Two Dogs, Two Learning Styles

You can have two dogs, one more intelligent whose motivation is treat-driven (Navi), versus a slower one who is just eager to please (Gabe). You will get two completely different and creative responses to the training to get the reward they are looking for.

To shape the behavior you need, you use gradual steps. First, you place the dog in a “sit” in front of the light, and give the command “look” as you point towards the switch. Next comes the command “light,” which has various steps, including luring the dog to the switch with your finger, getting them to touch their nose to it, and then flipping the light switch on. Consistency is key. If, in the beginning stages, you reward the wrong thing, or miss an opportunity to reward, you create confusion.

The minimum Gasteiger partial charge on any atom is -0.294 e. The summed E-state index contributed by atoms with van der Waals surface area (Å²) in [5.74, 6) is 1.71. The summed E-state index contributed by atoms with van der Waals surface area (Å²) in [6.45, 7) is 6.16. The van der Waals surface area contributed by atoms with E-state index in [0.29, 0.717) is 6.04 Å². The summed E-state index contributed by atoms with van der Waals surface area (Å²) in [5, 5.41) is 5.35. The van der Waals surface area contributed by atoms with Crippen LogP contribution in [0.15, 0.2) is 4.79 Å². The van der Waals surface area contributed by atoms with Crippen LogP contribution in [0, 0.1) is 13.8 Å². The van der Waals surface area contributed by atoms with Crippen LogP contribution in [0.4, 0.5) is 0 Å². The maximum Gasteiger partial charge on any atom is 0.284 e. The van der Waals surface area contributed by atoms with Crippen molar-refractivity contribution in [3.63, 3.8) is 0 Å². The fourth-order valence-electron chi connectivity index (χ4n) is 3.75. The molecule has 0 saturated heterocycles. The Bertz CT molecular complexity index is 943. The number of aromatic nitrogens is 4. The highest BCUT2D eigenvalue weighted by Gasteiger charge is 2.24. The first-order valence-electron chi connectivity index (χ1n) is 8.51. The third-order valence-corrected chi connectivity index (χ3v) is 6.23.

With Navi, the beginning was easy. She followed the treat to the light, and put her nose on it over and over again, each time to get the treat. As the treats started to go away and more was required from her, her motivation went away, along with her judgment.

Without the resulting treat, she saw no need to attempt that behavior, so her creativity and problem solving kicked in and she did a ‘down’ and looked up for the treat. When no treat came, she would wait me out, thinking she was smarter and more patient.

Gabe would follow the same steps in the beginning, but when it came to the last step, he wanted the treat, but was even more eager to receive praise and make me happy. He went out of his way to perform every task he already knew: “sit,” “down,” “turn,” “roll,” and so on. Not getting a treat would make Gabe try anything to please.